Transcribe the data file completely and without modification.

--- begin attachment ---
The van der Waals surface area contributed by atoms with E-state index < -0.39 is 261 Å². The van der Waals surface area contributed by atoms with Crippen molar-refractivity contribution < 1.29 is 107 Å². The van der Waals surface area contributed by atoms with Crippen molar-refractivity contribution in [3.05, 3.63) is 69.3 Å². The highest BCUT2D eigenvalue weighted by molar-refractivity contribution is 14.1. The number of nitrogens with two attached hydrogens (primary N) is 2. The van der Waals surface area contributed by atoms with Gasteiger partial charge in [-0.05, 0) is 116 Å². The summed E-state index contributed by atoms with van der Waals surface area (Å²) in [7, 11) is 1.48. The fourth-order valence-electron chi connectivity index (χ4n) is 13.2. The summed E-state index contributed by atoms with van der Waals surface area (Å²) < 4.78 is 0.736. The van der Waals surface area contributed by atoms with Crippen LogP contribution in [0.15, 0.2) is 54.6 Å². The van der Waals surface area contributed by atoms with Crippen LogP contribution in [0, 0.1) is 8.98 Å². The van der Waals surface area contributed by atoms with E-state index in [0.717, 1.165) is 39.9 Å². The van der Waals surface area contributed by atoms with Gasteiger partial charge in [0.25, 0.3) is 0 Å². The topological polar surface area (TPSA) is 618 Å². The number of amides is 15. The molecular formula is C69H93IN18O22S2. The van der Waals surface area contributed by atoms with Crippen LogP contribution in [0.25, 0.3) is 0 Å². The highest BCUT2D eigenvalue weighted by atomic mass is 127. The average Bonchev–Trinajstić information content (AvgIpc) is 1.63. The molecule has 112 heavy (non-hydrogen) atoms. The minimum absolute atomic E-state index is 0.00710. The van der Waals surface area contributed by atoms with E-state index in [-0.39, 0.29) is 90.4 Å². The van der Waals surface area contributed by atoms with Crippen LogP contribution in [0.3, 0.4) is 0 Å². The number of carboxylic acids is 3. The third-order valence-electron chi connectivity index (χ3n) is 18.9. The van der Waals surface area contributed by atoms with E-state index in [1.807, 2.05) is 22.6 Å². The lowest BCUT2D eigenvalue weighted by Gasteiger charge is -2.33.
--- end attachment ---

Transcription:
The van der Waals surface area contributed by atoms with E-state index < -0.39 is 261 Å². The van der Waals surface area contributed by atoms with Crippen molar-refractivity contribution < 1.29 is 107 Å². The van der Waals surface area contributed by atoms with Crippen molar-refractivity contribution in [3.05, 3.63) is 69.3 Å². The highest BCUT2D eigenvalue weighted by molar-refractivity contribution is 14.1. The number of nitrogens with two attached hydrogens (primary N) is 2. The van der Waals surface area contributed by atoms with Gasteiger partial charge in [-0.05, 0) is 116 Å². The summed E-state index contributed by atoms with van der Waals surface area (Å²) in [7, 11) is 1.48. The fourth-order valence-electron chi connectivity index (χ4n) is 13.2. The summed E-state index contributed by atoms with van der Waals surface area (Å²) < 4.78 is 0.736. The van der Waals surface area contributed by atoms with Crippen LogP contribution in [0.15, 0.2) is 54.6 Å². The van der Waals surface area contributed by atoms with Crippen LogP contribution in [0, 0.1) is 8.98 Å². The van der Waals surface area contributed by atoms with E-state index in [0.717, 1.165) is 39.9 Å². The van der Waals surface area contributed by atoms with Gasteiger partial charge in [0.25, 0.3) is 0 Å². The topological polar surface area (TPSA) is 618 Å². The number of amides is 15. The molecular formula is C69H93IN18O22S2. The van der Waals surface area contributed by atoms with Crippen LogP contribution in [0.25, 0.3) is 0 Å². The highest BCUT2D eigenvalue weighted by atomic mass is 127. The average Bonchev–Trinajstić information content (AvgIpc) is 1.63. The molecule has 112 heavy (non-hydrogen) atoms. The minimum absolute atomic E-state index is 0.00710. The van der Waals surface area contributed by atoms with E-state index in [-0.39, 0.29) is 90.4 Å². The van der Waals surface area contributed by atoms with Crippen LogP contribution in [0.3, 0.4) is 0 Å². The number of carboxylic acids is 3. The third-order valence-electron chi connectivity index (χ3n) is 18.9. The van der Waals surface area contributed by atoms with E-state index in [1.807, 2.05) is 22.6 Å². The lowest BCUT2D eigenvalue weighted by Gasteiger charge is -2.33.